MIRANSHAH  – The death toll from Saturday night’s suicide attack on a security checkpost in North Waziristan’s Miramshah area reached 17, the military said.

There was no immediate claim of responsibility for the attack. North Waziristan is perhaps the most notorious of Pakistan's tribal districts on the Afghan border, a known stronghold of the Taliban and Al-Qaeda-linked operatives.

The deaths were a reminder of the serious security threat in the country, just hours before former military ruler Pervez Musharraf returned to Pakistan after more than four years in exile. "In last night's attack on a security forces' checkpost in North Waziristan, 17 security forces personnel embraced shahadat (martyrdom)," the military said.

Security officials explained the sudden increase in the death toll after it jumped from six by saying that many of the dead had been trapped under the rubble following the blast.

Another 10 soldiers were also wounded in the attack on a checkpost operated jointly by the regular army and the Frontier Corps paramilitary. Troops have fought for years against homegrown insurgents in the tribal belt on the Afghan border.

There are fears that rampant insecurity could prove a major challenge for historic general elections on May 11, which should mark the first democratic transition of power between two civilian governments in country’s history. A car packed with explosives had exploded next to a pair of fuel tankers at an army checkpost in North Waziristan, killing 17 soldiers and wounding dozens, officials said Sunday. Most of the security personnel killed belonged to the Tochi scouts who were deployed for the security of FWO officials.

The FWO is engaged in several development projects in the area. The blast set the fuel tankers on fire and destroyed two residential army barracks, said intelligence officials, speaking on condition of anonymity because they were not authorized to talk to the media. Janan Dawar, who lives about 14 kilometers away from the attack site in the town of Mir Ali, said he heard a huge explosion and saw flames leap into the air. The blast killed 17 soldiers and wounded 34, said the intelligence officials. Three civilians were also wounded.  The US has funded much of the road construction in the area in an attempt to win hearts and minds of the locals.The army confirmed the death toll in a text message sent to reporters.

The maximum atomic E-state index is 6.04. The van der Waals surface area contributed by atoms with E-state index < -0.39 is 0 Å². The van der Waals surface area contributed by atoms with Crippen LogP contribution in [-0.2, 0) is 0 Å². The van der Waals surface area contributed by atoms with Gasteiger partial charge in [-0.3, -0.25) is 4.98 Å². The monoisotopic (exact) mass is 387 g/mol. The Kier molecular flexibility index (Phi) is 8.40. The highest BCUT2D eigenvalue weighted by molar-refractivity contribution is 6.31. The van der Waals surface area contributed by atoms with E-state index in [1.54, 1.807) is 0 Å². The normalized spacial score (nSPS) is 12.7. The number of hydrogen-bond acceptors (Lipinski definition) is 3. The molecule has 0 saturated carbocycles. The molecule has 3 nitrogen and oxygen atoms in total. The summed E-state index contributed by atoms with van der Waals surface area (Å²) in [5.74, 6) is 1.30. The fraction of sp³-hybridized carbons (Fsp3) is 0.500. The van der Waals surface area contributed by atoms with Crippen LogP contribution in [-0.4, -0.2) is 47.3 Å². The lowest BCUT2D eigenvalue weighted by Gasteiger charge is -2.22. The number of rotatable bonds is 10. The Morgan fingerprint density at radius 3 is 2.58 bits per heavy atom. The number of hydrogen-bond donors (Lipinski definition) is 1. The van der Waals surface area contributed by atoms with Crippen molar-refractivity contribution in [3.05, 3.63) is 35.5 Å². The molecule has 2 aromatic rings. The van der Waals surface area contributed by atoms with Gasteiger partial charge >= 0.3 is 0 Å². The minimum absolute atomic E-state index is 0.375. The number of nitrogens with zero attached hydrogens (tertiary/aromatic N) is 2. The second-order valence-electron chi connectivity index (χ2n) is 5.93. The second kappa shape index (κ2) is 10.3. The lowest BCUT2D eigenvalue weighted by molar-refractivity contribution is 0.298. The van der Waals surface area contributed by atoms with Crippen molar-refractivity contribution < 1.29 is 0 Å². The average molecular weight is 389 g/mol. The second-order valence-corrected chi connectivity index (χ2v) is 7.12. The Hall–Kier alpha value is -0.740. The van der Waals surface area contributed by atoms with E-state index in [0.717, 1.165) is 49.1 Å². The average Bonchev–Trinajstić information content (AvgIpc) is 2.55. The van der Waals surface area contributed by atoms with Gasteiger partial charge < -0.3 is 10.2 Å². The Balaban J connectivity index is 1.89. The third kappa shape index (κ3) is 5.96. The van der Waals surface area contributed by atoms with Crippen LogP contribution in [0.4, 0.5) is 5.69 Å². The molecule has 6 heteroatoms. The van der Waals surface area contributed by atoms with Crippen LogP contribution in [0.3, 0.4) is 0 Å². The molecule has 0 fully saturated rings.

The army has tens of thousands of soldiers based in North Waziristan but has resisted US pressure to launch an offensive against militants in the area. The US has been pushing for an operation because Afghan Taliban militants allegedly use North Waziristan as a base to ‘launch’ cross-border attacks against American troops in Afghanistan.

The military says it can't launch an offensive because its forces are spread too thin fighting militants who are waging war against the government.

But many analysts believe the Pakistan army is reluctant to cross Afghan militants with whom it has historical ties and could be useful allies in Afghanistan after most foreign forces withdraw at the end of 2014.

However, the area has become a greater problem for the Pakistani military because domestic Taliban militants have increasingly used it as a base of operations and conduct periodic attack against soldiers based in the area.